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According to a report by Microsoft, if your PC is or has ever been infected with a virus, it’s probably your fault – 44.8 percent of Windows malware infections happened because of something the user clicked on.
These clicks are typically unintentional. After all, who would download a virus to their computer on purpose? But with a little common sense, they can be completely avoided. The FTC provides advice on How Not to Get Hooked by a Phishing Scam that should be mandatory reading for anyone with an Internet connection.
The second-greatest threat to your computer is called AutoRun. It’s a “feature” of Windows that’s responsible for 43.2 percent of all malware infections. Used correctly, it allows you to put a disk in your computer and have the software on that disk install automatically.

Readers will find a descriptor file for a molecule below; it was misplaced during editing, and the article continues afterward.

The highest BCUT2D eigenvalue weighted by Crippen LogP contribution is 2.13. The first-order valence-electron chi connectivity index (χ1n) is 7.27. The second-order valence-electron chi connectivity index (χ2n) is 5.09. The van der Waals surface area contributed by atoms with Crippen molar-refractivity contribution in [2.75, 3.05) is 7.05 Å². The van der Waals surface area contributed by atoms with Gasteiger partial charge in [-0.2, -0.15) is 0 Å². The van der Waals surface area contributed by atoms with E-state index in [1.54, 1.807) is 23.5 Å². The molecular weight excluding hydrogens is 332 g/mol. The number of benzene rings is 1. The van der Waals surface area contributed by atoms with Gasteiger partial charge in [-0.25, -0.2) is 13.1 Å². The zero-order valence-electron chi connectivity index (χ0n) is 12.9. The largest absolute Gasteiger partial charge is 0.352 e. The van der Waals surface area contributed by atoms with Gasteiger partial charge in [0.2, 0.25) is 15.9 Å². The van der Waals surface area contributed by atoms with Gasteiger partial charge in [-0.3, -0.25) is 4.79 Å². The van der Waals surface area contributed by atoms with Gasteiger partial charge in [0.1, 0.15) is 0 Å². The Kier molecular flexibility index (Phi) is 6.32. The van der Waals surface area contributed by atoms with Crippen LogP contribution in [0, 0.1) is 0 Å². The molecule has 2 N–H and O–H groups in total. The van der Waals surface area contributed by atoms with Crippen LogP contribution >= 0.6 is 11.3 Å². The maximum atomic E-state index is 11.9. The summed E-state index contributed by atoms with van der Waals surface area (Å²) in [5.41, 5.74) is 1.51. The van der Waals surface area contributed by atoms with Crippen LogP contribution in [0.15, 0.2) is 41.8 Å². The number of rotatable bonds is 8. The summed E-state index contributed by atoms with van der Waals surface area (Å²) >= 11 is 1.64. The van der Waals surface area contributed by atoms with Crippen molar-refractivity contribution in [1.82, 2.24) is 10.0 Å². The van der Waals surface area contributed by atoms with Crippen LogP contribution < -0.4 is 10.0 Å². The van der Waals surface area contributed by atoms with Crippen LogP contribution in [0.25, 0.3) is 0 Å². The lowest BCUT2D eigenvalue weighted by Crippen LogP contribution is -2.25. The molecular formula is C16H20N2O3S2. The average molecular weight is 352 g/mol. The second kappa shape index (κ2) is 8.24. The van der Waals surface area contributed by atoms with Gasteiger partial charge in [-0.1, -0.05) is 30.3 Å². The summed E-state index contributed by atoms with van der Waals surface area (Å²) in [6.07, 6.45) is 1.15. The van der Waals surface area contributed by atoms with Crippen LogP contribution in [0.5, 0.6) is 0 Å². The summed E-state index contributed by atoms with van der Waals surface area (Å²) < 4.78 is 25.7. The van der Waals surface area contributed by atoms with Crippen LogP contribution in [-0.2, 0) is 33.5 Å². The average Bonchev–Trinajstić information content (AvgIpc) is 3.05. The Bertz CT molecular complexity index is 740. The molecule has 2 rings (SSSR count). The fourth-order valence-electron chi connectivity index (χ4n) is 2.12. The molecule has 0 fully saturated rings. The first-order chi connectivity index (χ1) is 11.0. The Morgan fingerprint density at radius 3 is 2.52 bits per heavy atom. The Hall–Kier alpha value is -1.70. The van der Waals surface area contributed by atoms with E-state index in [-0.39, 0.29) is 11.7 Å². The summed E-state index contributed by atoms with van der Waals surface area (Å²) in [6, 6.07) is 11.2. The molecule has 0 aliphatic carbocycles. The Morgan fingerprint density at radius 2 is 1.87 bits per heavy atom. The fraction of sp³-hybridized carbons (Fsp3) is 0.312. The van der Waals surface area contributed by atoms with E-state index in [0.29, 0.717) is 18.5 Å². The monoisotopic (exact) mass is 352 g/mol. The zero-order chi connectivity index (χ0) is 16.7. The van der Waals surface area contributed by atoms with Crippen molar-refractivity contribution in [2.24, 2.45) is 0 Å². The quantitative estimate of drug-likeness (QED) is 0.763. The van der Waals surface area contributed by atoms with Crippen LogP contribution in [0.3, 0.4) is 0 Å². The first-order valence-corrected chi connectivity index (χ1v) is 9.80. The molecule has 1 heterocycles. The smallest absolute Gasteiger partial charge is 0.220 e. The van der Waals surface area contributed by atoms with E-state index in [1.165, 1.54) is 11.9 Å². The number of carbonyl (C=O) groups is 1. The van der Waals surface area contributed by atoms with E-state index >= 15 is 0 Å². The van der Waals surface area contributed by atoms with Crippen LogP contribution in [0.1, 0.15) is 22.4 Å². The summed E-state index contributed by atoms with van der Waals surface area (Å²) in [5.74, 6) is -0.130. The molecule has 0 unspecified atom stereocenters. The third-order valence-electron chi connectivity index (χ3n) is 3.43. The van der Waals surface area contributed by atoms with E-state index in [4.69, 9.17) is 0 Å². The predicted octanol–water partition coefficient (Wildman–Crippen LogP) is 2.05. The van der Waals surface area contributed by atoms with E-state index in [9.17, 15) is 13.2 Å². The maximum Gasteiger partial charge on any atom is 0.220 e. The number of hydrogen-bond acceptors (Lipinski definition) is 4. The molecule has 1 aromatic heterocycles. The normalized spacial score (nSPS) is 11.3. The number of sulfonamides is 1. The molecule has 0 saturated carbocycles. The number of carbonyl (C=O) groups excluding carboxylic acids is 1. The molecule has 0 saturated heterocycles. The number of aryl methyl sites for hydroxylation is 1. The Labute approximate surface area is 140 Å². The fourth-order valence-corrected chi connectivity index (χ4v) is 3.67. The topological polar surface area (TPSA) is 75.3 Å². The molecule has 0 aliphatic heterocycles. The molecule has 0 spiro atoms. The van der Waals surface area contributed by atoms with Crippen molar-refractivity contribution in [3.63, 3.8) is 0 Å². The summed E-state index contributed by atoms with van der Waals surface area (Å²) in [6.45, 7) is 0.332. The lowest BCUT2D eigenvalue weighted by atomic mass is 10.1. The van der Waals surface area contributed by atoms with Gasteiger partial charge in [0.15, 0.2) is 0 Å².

But Windows XP and Windows Vista come preset at a lower level of security for AutoRun. Virus writers have taken advantage of this, and they can get both operating systems to automatically install their malware quite easily.
Fortunately, Microsoft issued a free update to users of XP and Vista in February that makes AutoRun more secure. Simply open Windows Update and install all of the important updates. Turn on automatic updating while you’re there – which will ensure you always receive the latest security patches.
Windows 7 defaults to a more secure AutoRun out of the box, so users of Microsoft’s latest operating system don’t need to change anything.
The remaining 12 percent of computer malware infections? They’re due to a variety of reasons, but keeping your software and operating system up to date (especially your web browser and Flash) can protect you from all but a minuscule percentage of viruses and malware.